Back doors in software/hardware won't keep us safe from anything. All it's going to do is allow the government to spend hundreds of millions of dollars to create departments and committees that track the companies and back doors and give congress something to bloviate about every election season.
  17. happyfrappy macrumors 6502

    Oct 14, 2007
    Location eh?
    You're forgetting the government used sealed NDA letters like they pulled on two other secure email providers, Yahoo, Google, Microsoft, etc with the risk of jail-time/treason. The guy who fought that letter was on Coast To Coast AM several times about how the legal case had to become a "John Doe" court case due to the sealed matter, if I remember the Yahoo CEO talked about the legal nightmare but their lawyers were afraid to push a court case.
  18. Devie macrumors 6502a

    Aug 30, 2004
    Adelaide, Australia
    This is pretty much the only reason I continue to use iOS and OSX as my main systems.
  19. satcomer macrumors 603


    Feb 19, 2008
    The Finger Lakes Region
    This tells me Attorney General Loretta Lynch is a luddite and doesn't understand at all! Color me surprised! :rolleyes:
  20. heimo macrumors 6502

    Aug 9, 2010
    I think also every house and apartment should have backdoor installed, and key given to government. It'd improve safety. It could be used in emergencies. What could go wrong?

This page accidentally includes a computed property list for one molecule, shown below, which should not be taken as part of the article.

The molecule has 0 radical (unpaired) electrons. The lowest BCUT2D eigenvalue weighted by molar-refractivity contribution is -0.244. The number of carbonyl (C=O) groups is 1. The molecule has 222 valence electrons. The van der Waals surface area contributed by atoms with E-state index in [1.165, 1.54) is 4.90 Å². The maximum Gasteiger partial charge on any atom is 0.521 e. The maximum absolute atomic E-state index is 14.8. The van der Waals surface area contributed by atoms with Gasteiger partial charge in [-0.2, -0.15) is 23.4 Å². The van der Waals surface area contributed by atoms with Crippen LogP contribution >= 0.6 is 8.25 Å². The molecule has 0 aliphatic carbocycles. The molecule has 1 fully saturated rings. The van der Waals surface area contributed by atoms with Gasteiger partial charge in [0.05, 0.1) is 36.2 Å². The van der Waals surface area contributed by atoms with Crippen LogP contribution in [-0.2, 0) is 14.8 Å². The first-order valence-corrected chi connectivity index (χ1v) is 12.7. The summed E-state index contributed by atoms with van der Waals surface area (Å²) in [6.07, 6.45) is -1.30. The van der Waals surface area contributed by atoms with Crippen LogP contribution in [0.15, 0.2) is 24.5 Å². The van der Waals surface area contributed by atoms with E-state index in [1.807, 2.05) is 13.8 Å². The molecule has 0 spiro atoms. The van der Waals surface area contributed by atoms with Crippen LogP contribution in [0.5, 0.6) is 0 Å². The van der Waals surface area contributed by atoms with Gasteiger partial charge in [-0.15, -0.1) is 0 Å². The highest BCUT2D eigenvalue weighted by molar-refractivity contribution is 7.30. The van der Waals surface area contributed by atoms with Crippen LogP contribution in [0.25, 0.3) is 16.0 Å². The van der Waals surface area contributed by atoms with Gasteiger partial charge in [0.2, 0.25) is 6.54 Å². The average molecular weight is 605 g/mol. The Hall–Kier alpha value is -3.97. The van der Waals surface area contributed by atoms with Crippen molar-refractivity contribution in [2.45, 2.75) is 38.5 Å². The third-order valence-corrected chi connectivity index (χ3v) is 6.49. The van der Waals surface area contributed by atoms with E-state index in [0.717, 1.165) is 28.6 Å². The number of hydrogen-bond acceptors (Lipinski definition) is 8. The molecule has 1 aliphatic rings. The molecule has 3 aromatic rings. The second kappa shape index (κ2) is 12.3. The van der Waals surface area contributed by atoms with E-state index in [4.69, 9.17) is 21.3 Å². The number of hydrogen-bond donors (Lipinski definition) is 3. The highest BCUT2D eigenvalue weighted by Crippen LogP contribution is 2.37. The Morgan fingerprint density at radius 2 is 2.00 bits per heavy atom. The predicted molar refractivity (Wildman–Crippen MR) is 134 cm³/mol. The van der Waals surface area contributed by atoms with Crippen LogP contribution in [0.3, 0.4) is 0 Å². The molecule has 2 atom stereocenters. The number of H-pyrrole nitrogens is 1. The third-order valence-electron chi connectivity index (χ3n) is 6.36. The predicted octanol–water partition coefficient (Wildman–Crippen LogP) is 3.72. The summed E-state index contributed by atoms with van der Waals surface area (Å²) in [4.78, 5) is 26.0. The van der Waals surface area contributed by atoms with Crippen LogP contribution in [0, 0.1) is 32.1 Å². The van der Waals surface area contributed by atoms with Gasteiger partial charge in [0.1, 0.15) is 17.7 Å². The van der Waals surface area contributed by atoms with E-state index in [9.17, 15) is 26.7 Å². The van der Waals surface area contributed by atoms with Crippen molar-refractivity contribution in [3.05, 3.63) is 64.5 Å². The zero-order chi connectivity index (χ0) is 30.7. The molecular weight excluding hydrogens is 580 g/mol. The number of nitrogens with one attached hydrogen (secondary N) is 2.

21. 2010mini macrumors 68040

    Jun 19, 2013
    Oh Tim, Tim, Tim.....

    I could have so much irreverent fun with that 'no backdoors' comment.
  22. thermodynamic Suspended


    May 3, 2009
    Would be nice if all of this is sincere. Aren't people tired of political figures, which includes corporate figures, saying empty words?

    And even Tim knows terrorists would take advantage of having no backdoors. If you have something to hide, no backdoors makes it impossible to see - not at government level, not at corporate level, not at any level. And few people who want to commit mass carnage are going to announce it.
  23. jonnysods macrumors 603


    Sep 20, 2006
    There & Back Again
    This right here. I have nothing to hide, but I don't trust the government. Who watches the watchers?
  24. thermodynamic, Jan 13, 2016
    Last edited: Jan 13, 2016

    thermodynamic Suspended


    May 3, 2009
    That depends. If a free market allowed the same thing you proposed would you give it a free pardon just because the g-word, government, isn't involved?
    --- Post Merged, Jan 13, 2016 ---
    The lobbyists? And our government is by, of, and for the people, so why be scared when you're a part of it? Paranoia must make sleeping at night real fun.
    --- Post Merged, Jan 13, 2016 ---
    Wake-up call:

    https://www.intego.com/ (and the other anti-malware, firewall, security suite systems for iOS and OSX)

    The list could be quite long, so here's the point:

    No platform is secure. Period. Government did not make any computer OS. Companies did. Companies begging government for this song and pony show for us to consume makes little sense when these companies themselves can't get security right. There will always be backdoors, it's inevitable... doing things quick and dirty and cheap only adds to the problem and government isn't dictating the free market run at insane high pressure speed...